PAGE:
Etta James has been busy in the studio of late. Hot on the heels of the acclaimed "Matriarch of the Blues," comes "Blue Gardenia" which sees James tackling a set of chestnuts dating from the 1930's through to the 1950's. Although it may be more jazz oriented than you might have expected, the end result simply oozes class.
From the moment the album opens with "This Bitter Earth," you know it is time to pour yourself a drink then kick back and relax for the next hour or so. The album may be made up solely of cover versions, but the James imprint appears on all of the tracks. Indeed, James has previously done this sort of thing to great effect, notably with the Glenn Miller tune "At Last."
All of the tracks may not be familiar to blues listeners, but there are enough reference points to arouse initial curiosity, and once you have heard one or two tracks, you are hooked. The arrangements by pianist Cedar Walton are as lush as a pile carpet, especially on tracks like "These Foolish Things" which follows an excellent rendition of "These Foolish Things" where the band is stripped back to guitar, voice, trumpet, and light percussion. The band (which includes Red Holloway on sax) are excellent throughout, showing themselves to be perfectly attuned to James' way of doing things.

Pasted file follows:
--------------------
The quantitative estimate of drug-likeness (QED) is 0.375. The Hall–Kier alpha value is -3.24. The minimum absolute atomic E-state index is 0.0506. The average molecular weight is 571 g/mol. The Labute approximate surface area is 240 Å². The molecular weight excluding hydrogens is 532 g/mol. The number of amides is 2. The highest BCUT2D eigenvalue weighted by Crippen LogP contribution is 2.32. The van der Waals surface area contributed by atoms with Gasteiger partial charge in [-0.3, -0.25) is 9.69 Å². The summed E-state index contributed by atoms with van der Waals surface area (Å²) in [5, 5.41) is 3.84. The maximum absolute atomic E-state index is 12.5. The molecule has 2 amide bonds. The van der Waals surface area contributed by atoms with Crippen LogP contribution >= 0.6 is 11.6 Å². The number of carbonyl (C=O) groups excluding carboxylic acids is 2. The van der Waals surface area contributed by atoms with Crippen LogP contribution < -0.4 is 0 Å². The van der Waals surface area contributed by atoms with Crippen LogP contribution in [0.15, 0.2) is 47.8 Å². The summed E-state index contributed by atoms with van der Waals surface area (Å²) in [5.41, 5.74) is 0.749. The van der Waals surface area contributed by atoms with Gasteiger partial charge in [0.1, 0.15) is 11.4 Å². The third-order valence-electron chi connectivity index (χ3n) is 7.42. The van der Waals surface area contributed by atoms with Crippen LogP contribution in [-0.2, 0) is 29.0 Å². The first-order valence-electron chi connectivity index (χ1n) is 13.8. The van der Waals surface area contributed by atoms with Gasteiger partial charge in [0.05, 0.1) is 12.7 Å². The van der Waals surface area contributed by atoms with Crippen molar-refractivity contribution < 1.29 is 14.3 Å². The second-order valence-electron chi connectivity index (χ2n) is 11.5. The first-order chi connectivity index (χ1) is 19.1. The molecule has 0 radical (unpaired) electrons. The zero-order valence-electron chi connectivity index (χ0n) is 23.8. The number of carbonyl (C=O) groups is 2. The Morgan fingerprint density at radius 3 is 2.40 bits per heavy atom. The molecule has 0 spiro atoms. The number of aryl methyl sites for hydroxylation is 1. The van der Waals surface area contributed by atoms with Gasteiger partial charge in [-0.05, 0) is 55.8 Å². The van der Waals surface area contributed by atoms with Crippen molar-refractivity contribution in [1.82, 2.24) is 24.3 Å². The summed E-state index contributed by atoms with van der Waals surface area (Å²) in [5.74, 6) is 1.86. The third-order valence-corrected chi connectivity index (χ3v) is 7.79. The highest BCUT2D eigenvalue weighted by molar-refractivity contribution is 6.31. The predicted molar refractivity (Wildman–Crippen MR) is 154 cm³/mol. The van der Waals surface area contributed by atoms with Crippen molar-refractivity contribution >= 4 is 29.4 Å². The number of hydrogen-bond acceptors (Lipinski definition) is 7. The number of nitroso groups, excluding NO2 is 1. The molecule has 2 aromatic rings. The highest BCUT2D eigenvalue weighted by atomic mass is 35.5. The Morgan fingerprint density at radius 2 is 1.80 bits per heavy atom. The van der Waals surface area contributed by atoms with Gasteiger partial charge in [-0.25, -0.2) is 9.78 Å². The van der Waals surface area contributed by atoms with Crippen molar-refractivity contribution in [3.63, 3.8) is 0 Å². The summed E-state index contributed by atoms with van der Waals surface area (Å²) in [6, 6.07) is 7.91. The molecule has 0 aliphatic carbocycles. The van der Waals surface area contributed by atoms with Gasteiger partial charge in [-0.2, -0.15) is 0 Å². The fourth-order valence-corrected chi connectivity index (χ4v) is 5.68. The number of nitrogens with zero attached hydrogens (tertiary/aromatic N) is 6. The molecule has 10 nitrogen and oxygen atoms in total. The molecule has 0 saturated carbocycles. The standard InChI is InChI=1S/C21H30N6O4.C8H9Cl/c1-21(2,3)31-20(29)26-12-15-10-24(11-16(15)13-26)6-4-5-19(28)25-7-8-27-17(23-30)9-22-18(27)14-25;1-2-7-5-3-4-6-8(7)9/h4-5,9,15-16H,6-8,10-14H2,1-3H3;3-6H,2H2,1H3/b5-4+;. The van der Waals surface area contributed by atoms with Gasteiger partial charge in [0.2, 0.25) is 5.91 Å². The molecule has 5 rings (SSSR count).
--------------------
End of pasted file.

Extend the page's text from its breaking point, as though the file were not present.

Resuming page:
The album proves that James is a truly great singer. It seems that there is no style that she cannot tackle with the greatest of ease. When she takes on Billie Holiday's "My Man," you cannot fail to be impressed, and it is a nice touch that she shares the vocals on the closing title track with her mother, Dorothy Leatherwood.
"Blue Gardenia" merely serves to confirm what "Matriarch of the Blues" had already suggested, i.e., that Etta James is still very much at the peak of her powers. James fans will buy this one anyway, but there may be a number of jazz fans who will also be tempted to dip their toe in the water. Both will be well rewarded, because "Blue Gardenia" is, without doubt, one of the classiest albums of the year.
This review is copyright © 2001 by Gordon Baxter, and Blues On Stage, all rights reserved. Copy, duplication or download prohibited without written permission. For permission to use this review please send an E-mail to Ray Stiles.